Scenario design, and what’s it all about anyway

I am in turmoil at the moment. It’s been a hard year. My son Casey died unexpectedly the weekend after a very enjoyable Enfilade. Let’s just say the following six months have been very difficult for me, my wife, my son Patrick and the entire family.

Casey Golden Age Air Racing at the Museum of Flight in 2004

To compound the feelings of grief more, Dave Schueler, my dear friend, one of my gaming brothers of Dave, is quite ill with cancer and the outlook is grim.

Dave and yours truly at DANG 2019.

The painting goes on. I enjoy it, but it’s also a major coping mechanism for me. If I stay busy enough I won’t feel quite so bad. I wrapped up the last of my 1914 figures last week. I’m hoping I’ll finish the last of my Dark Age Irish for SAGA this week. I’ve also engaged in significant retail therapy in the last month or so. I’ve purchased buckets of AWI figures from Perry Miniatures, the Beowulf figures from Eureka, and a half dozen mostly biographical books on the American Revolution in the South. Like the figures requiring paint, the books need reading. I’ll get to ’em.

But, I’ve also become quite introspective about the hobby. Mostly I’ve focused on scenario design. I think it’s a natural because Daveshoe is the best scenario designer I’ve ever known, and we did a lot of work together. I was always someone happy to paint whatever was needed and Dave would build a game around it.

Dave’s Lissa game in August did the best of all things Dave. We took what was a really big naval game, and Dave adapted the Sail and Steam Navy adaptation of the game over to something more playable with six guys. It was fun and manageable in an afternoon.

Let me share a pet peeve. Point scales in game systems. Why do I dislike them? They encourage two or more gamers to point out some figures, set up on opposite sides of the table and have at it. From Daniel Mersey games to Flames of War, this is what rules systems tend to offer to gamers. This is nothing new. I played WRG ancients and they are like the granddaddy of points based games. Blame it on Phil Barker. T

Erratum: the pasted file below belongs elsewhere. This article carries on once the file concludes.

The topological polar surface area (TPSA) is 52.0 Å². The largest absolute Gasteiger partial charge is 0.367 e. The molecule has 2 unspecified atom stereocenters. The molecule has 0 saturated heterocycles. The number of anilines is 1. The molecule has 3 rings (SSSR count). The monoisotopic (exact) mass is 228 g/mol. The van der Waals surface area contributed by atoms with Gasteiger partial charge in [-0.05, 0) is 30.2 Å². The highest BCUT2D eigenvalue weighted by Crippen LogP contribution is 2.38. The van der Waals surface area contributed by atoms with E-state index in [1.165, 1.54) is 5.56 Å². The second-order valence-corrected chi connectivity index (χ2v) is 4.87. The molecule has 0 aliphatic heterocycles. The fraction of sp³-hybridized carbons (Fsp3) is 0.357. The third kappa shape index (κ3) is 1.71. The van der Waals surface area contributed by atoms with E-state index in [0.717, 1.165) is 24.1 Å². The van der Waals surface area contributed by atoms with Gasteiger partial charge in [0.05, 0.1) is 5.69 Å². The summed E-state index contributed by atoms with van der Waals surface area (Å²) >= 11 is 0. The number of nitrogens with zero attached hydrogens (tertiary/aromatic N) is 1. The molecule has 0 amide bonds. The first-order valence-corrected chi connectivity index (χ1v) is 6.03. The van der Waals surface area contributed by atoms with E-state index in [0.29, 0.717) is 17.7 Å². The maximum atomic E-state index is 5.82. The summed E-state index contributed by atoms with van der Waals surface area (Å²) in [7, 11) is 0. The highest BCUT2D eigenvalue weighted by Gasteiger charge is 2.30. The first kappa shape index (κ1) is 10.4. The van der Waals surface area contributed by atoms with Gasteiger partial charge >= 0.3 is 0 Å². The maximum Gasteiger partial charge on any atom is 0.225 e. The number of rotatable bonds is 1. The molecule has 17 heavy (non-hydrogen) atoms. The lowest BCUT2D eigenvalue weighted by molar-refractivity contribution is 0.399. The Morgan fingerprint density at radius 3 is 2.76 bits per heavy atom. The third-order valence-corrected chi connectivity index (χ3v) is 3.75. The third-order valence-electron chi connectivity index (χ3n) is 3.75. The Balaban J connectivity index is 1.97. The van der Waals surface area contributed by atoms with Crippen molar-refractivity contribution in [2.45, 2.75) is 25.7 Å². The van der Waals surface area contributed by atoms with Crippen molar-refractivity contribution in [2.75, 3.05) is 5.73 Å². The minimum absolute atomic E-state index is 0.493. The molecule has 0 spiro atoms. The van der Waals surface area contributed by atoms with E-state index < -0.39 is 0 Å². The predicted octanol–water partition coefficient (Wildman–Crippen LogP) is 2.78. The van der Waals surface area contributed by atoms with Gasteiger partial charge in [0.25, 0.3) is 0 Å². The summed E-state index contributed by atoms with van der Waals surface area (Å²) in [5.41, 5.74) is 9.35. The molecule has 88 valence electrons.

I am inspired by historical battles, though I’m not wedded to a historical order of battle and having it out. I prefer something that encourages players to be creative with the forces at hand. I prefer games that begin at least seeming balanced, but maybe they aren’t really. I like designing scenarios though it often doesn’t drive my projects. Often it’s the period that gets me started and then I way overbuild for what I’ll actually use. A great example of this is the almost 200 planes I painted for a WWII air campaign over Malta. I have every eventuality covered and I think I’ve used a total of 20 planes.

To a certain degree, I think we all do that. Build it all dammit. All the French at Waterloo or Borodino, and then we realize that these often make bad games because the battles turned on an unlikely circumstance, or one or two terrible command decisions. These would never happen on a tabletop in which the order of reinforcements was known and the entire tabletop is seen. Of course, we do have better access to pain reliever for our headaches than Napoleon did.

Having worked on more than a dozen scenarios with Dave, his real genius is adopting the gamer’s eye view, rather than the designer’s experience. Rather than focusing on the figures and the terrain, some simple directions and turn ’em loose, Shoe looked at the scenario and what were some options the players could have along the way. Usually these options had a historical basis, but sometimes they were about technological upgrades. And often there was an element of risk involved.

Example. In our scenario of bombing the Tirpitz during the Tungsten raids in 1944, both sides could add some planes not actually present. But the element of risk always included-where would the reinforcements show up and when would they arrive? How many victory points would you have to sacrifice and would the defenders be better prepared? These are examples of the kinds of choices often offered to players.